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Analysis

Breaking down Bryson Stott’s walk-off homer, pitch by pitch


Bryson Stott is a rookie. (Rich Graessle/Icon Sportswire)

On May 25, recapping yet another Philadelphia Phillies loss, I wrote a bit about Bryson Stott looking a step behind at the Major League level, illuminated by a flawed approach and over-aggressive swing that caused the 24-year-old to come up small in a relatively big moment. 

Here it is:

Do your thing, Freezing Cold Takes.

In my defense, I wasn’t wrong. But consider this a complete 180.

If Stott’s fourth-inning at bat against the Atlanta Braves on May 25 — with runners on the corners, one out and a 4-2 deficit — was big, his final at bat on Sunday was colossal, times 10. After Alec Bohm’s rally-starting and Didi Gregorius’ game-extending singles had two on with two outs, Stott came to the plate with a chance to tie things up.

He did much more than that. The second home run of Stott’s big league career came in his biggest at bat to date, and it capped off a three-game sweep of the Los Angeles Angels that has the Rob Thomson Era off to a blazing start. 

It also came at the end of an at bat that looked encouragingly veteran from the rookie. Here’s how it went down.

Pitch 1

The first offering from Angels reliever Jimmy Herget, who came on to get Stott for the final out and hadn’t yet pitched in the series, is a 76-mph curveball. (Remember that, for later.) Technically, it does hardly nick the strike zone, but Herget badly misses his spot, throwing it high and in instead of low and out — and it’s never a particularly enticing pitch to swing at. Spit on that. Stott does. Ball 1.

Pitch 2

Herget’s 1-0 pitch is even less appetizing: a 91-mph four-seam fastball that’s equal parts extremely high and tremendously outside. No hitter in the Majors will swing at that. Stott is a hitter in the Majors. Ball 2.

Pitch 3

Stott’s in the driver’s seat now, ahead in the count 2-0. Five hits in his last 16 at bats is one reason he might be aggressive, but Kyle Schwarber is on deck, and June Kyle Schwarber is off to a June-Kyle-Schwarber-esque start: He’s 5-for-15 with three homers and a double. If Stott gets something he likes, go for it, but there are worse things than just finding a way to get Schwarber to the plate. Luckily, Stott’s decision is easy: Herget misses about a foot outside with a sinker. 3-0.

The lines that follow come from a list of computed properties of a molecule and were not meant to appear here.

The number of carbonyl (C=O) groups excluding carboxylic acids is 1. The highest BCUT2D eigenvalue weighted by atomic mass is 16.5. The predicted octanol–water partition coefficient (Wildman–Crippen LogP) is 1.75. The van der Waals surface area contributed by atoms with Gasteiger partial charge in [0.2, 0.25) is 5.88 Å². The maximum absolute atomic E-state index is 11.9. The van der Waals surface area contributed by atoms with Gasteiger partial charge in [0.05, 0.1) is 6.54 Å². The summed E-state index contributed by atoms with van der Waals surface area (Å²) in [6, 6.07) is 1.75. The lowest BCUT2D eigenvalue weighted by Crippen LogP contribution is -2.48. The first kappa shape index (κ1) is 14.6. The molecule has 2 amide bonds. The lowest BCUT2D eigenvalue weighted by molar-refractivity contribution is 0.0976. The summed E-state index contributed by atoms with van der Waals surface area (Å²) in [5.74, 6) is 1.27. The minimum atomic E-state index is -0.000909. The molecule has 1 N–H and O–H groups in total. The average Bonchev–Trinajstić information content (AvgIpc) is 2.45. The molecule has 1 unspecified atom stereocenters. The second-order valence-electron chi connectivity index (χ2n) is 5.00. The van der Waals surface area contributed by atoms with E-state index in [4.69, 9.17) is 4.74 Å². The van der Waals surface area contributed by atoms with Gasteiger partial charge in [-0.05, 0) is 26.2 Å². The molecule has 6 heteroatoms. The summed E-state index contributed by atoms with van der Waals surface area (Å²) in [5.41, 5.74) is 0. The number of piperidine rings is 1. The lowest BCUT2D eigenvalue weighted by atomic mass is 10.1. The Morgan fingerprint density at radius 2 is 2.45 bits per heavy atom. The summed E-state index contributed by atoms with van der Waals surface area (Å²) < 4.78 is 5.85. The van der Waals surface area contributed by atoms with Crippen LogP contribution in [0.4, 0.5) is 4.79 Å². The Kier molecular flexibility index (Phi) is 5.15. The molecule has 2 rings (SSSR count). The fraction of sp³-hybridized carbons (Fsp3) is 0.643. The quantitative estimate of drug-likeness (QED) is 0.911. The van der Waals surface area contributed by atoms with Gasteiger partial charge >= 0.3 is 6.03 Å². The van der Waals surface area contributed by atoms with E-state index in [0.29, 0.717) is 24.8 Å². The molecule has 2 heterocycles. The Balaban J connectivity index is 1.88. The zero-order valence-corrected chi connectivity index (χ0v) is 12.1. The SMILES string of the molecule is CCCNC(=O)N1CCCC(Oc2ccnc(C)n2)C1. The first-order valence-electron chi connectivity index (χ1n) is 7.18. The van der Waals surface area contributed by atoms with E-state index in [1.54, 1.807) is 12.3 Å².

Pitch 4

Same approach here, but even more selective. Maybe it’s a full-on red light. It certainly seems that way: Stott sees another sinker, almost right down the middle. He takes. 3-1. 

Pitch 5

This is where Stott can do some damage. The long, all-in swing that Stott employed in that May 25 at bat is somewhat justified here. Up 3-1 in the count, he’s not trying to tie it up. He wants to break out the brooms himself.

Stott sees an opportunity to do just that, and he pounces on it. Herget throws a third straight sinker, this one in the upper third of the zone and tailing over the middle of the plate. Stott takes the biggest hack he can muster, falling to his back knee after fouling it off. Appropriate for the situation, but it doesn’t work. No biggie. Full count.

Pitch 6

Since the first-pitch curveball, Stott has seen only fastballs — one four-seamer, then three sinkers. Herget’s only curveball missed his spot badly, and it didn’t fool Stott one bit. Fastballs had gotten Herget back into the count, and one of the last things he wants to do is walk Stott to summon Schwarber — who, let’s face it, is a more intimidating hitter.

Many hitters — especially rookies — would eliminate the curveball in that situation. But whatever pitch type he’s expecting, the one thing Stott must do is shorten up. He’s not a “power hitter” at this point, despite hitting his first Major League home run on Friday. With the Phillies down to their last strike and the tying run on second, Stott doesn’t have the luxury to swing for the fences.

And he doesn’t. His stride, usually a toe tap, is a simplified heel-up, heel-down instead. It’s something Stott later told the NBC Sports Philadelphia broadcast crew he’s worked on with Phillies hitting coach Kevin Long. Stott also said he watches film on someone who employs the no-stride often — good friend Bryce Harper — and has seen how successful it’s been for the two-time NL MVP.

Of course, Herget gives him a curveball. Had Stott completely eliminated the pitch and sat fastball, he’s done for, swinging over the top for a 7-6 loss. But he hadn’t. He’s a little out in front — indicating he may have been expecting a fastball — but the short swing, rather than the so-called Daddy Hack, lets him adjust to the offspeed and put bat on ball. Stott gets the heel down early, drops his hands to get it, takes one hand off the bat as he follows through and, unlike the previous swing, remains upright. 

Game.

It was a home run. It was not a home run swing. That came on 3-1. But when Major League hitters make good contact on hittable pitches, even a de-juiced baseball will fly. This one did, at least enough.

“When I got to that 3-1 foul ball, I mean, I felt my heart kinda going and took a deep breath and saw the next pitch,” Stott said after being bathed in ice water by Harper, Mickey Moniak, Schwarber and Bohm, in that order. “It was a slider or curveball or something. Like I said, I don’t really know what’s happening.

“It was good. It was right there. So I’ll take it.”

And so will the Phillies.

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